Literary characterization Notes

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Transcript Literary characterization Notes

Characters in Literature

J. Lane Cruz

What Characters Tell Us Direct Characterization Indirect Characterization Flat, Round and Stock Characters

What do Characters Tell Us?

What can we learn from fictional characters?

• • • •

Discrimination Conflicts ~ old & new traditions Struggles ~ independence & acceptance Triumphs, fears and love

Characters

= Actors When they behave in convincing ways, they make us believe in them and draw us into their fictional worlds.

Direct Characterization

Tells readers what the character is like…

“…He was a simple, good natured man; he was moreover a kind neighbor and an obedient, henpecked husband.”

from

Rip Van Winkle

by W. Irving

Indirect Characterization

T raits are revealed through…

Appearance Dialogue Private thoughts Actions Effects on others

Indirect Characterization

Appearance…

physical features, clothing and general demeanor “The appearance of Rip, with his long grizzled beard, his uncouth dress… soon attracted the attention of the tavern politicians.” from Rip Van Winkle by W. Irving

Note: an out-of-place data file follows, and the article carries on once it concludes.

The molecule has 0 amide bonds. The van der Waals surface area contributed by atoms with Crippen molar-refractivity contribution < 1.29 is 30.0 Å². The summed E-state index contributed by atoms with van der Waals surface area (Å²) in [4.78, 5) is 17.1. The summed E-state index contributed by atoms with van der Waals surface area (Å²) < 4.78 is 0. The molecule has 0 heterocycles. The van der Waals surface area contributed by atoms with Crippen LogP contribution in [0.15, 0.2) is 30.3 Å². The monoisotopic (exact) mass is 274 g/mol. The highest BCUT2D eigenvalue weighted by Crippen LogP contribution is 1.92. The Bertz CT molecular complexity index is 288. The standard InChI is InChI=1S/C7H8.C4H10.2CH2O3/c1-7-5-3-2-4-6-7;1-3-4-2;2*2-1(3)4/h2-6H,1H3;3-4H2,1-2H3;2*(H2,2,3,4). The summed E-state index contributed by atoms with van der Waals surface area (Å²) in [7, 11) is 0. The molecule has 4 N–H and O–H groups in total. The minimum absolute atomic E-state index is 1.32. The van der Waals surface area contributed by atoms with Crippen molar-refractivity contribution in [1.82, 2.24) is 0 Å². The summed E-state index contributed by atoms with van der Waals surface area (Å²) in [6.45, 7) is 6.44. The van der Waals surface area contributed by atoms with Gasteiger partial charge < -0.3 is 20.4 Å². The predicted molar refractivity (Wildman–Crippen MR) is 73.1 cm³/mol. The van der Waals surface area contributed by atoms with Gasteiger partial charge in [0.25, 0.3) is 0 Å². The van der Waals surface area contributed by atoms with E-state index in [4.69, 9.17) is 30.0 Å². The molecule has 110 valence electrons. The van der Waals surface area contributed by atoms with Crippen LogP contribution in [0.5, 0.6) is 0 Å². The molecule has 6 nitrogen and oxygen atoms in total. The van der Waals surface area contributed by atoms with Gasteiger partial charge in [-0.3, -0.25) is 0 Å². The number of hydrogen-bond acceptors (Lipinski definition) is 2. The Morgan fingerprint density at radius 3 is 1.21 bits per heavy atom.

Indirect Characterization

Dialogue…

what

characters say, and

how

they say it.

“God knows,” exclaimed Rip… I’m not myself. I’m somebody else…I was myself last night; but I fell asleep on the mountain-and everything’s changed-and I’m changed-and I can’t tell what’s my name, or who I am!” from Rip Van Winkle by W. Irving

Indirect Characterization

Private Thoughts… think, feel, want, or fear

“Rip’s heart died away, at hearing of these sad changes in his home and his friends, and finding himself thus alone in the world… he had no courage to ask after any more friends, but he cried out in despair, ‘Does nobody here know Rip Van Winkle?’” from

Rip Van Winkle

by W. Irving

Indirect Characterization

Actions… What they do and how they do it

“He assisted at their sports, made their playthings, taught them to fly kites and shoot marbles, and told them long stories…” from

Rip Van Winkle

by W. Irving

Indirect Characterization

Effects o n Others…

“The children of the village… would shout with joy whenever he approached…Whenever he went dodging about the village he was surrounded by a troop of the and not even a dog would bark at him throughout the neighborhood.” from

Rip Van Winkle

by W. Irving

Round, Flat and Stock Characters

Flat Characters • • •

One or two character traits Described in just a few words Play a minor role

Round, Flat and Stock Characters

Round Characters • • •

Many character traits Complex like real people Major characters

Round, Flat and Stock Characters

Stock Characters • •

Preconceived ideas Not complex like real people